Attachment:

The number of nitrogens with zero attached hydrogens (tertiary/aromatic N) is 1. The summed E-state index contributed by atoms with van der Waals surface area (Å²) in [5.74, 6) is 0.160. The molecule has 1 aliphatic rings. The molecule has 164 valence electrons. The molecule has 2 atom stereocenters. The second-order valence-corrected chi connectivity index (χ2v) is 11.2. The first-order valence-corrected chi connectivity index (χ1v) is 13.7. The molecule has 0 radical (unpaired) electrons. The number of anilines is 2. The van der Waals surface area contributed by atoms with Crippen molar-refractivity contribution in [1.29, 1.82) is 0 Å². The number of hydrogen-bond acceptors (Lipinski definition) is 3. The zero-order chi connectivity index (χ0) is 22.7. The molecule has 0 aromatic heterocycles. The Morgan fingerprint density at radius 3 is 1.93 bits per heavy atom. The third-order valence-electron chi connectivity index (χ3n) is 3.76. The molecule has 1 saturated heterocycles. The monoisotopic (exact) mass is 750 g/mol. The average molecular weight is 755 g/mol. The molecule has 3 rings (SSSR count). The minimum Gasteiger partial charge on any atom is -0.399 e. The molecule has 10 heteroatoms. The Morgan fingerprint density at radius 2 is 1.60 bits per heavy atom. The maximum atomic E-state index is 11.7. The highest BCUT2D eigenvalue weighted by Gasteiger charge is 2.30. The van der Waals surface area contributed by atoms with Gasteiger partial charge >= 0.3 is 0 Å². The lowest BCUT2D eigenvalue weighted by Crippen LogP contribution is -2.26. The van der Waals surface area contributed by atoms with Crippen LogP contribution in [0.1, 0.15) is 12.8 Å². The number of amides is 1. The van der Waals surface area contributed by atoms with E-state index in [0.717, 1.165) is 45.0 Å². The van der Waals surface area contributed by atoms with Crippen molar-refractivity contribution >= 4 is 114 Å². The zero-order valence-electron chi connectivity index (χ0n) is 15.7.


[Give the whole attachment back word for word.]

The number of nitrogens with zero attached hydrogens (tertiary/aromatic N) is 1. The summed E-state index contributed by atoms with van der Waals surface area (Å²) in [5.74, 6) is 0.160. The molecule has 1 aliphatic rings. The molecule has 164 valence electrons. The molecule has 2 atom stereocenters. The second-order valence-corrected chi connectivity index (χ2v) is 11.2. The first-order valence-corrected chi connectivity index (χ1v) is 13.7. The molecule has 0 radical (unpaired) electrons. The number of anilines is 2. The van der Waals surface area contributed by atoms with Crippen molar-refractivity contribution in [1.29, 1.82) is 0 Å². The number of hydrogen-bond acceptors (Lipinski definition) is 3. The zero-order chi connectivity index (χ0) is 22.7. The molecule has 0 aromatic heterocycles. The Morgan fingerprint density at radius 3 is 1.93 bits per heavy atom. The third-order valence-electron chi connectivity index (χ3n) is 3.76. The molecule has 1 saturated heterocycles. The monoisotopic (exact) mass is 750 g/mol. The average molecular weight is 755 g/mol. The molecule has 3 rings (SSSR count). The minimum Gasteiger partial charge on any atom is -0.399 e. The molecule has 10 heteroatoms. The Morgan fingerprint density at radius 2 is 1.60 bits per heavy atom. The maximum atomic E-state index is 11.7. The highest BCUT2D eigenvalue weighted by Gasteiger charge is 2.30. The van der Waals surface area contributed by atoms with Gasteiger partial charge >= 0.3 is 0 Å². The lowest BCUT2D eigenvalue weighted by Crippen LogP contribution is -2.26. The van der Waals surface area contributed by atoms with Crippen LogP contribution in [0.1, 0.15) is 12.8 Å². The number of amides is 1. The van der Waals surface area contributed by atoms with E-state index in [0.717, 1.165) is 45.0 Å². The van der Waals surface area contributed by atoms with Crippen molar-refractivity contribution >= 4 is 114 Å². The zero-order valence-electron chi connectivity index (χ0n) is 15.7.